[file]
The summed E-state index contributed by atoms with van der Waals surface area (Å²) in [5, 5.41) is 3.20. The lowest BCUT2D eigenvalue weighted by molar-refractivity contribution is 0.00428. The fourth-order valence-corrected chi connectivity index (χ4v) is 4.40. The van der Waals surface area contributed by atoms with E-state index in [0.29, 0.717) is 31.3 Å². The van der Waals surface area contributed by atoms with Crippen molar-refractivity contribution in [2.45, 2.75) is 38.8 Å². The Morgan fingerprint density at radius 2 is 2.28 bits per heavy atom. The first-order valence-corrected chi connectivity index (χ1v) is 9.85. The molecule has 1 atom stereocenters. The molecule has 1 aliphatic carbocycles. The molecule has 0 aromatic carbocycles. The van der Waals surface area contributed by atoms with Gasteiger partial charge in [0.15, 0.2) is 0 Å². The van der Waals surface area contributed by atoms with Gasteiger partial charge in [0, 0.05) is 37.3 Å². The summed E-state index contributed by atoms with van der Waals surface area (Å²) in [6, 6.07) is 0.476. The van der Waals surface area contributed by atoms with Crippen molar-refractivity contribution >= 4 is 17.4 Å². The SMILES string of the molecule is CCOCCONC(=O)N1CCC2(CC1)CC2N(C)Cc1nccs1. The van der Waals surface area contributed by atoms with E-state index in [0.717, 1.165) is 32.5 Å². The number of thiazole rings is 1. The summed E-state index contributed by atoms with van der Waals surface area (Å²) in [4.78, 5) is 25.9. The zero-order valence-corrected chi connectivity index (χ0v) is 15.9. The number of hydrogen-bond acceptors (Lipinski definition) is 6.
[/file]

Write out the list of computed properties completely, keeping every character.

The summed E-state index contributed by atoms with van der Waals surface area (Å²) in [5, 5.41) is 3.20. The lowest BCUT2D eigenvalue weighted by molar-refractivity contribution is 0.00428. The fourth-order valence-corrected chi connectivity index (χ4v) is 4.40. The van der Waals surface area contributed by atoms with E-state index in [0.29, 0.717) is 31.3 Å². The van der Waals surface area contributed by atoms with Crippen molar-refractivity contribution in [2.45, 2.75) is 38.8 Å². The Morgan fingerprint density at radius 2 is 2.28 bits per heavy atom. The first-order valence-corrected chi connectivity index (χ1v) is 9.85. The molecule has 1 atom stereocenters. The molecule has 1 aliphatic carbocycles. The molecule has 0 aromatic carbocycles. The van der Waals surface area contributed by atoms with Gasteiger partial charge in [0.15, 0.2) is 0 Å². The van der Waals surface area contributed by atoms with Gasteiger partial charge in [0, 0.05) is 37.3 Å². The summed E-state index contributed by atoms with van der Waals surface area (Å²) in [6, 6.07) is 0.476. The van der Waals surface area contributed by atoms with Crippen molar-refractivity contribution >= 4 is 17.4 Å². The SMILES string of the molecule is CCOCCONC(=O)N1CCC2(CC1)CC2N(C)Cc1nccs1. The van der Waals surface area contributed by atoms with E-state index in [0.717, 1.165) is 32.5 Å². The number of thiazole rings is 1. The summed E-state index contributed by atoms with van der Waals surface area (Å²) in [4.78, 5) is 25.9. The zero-order valence-corrected chi connectivity index (χ0v) is 15.9. The number of hydrogen-bond acceptors (Lipinski definition) is 6.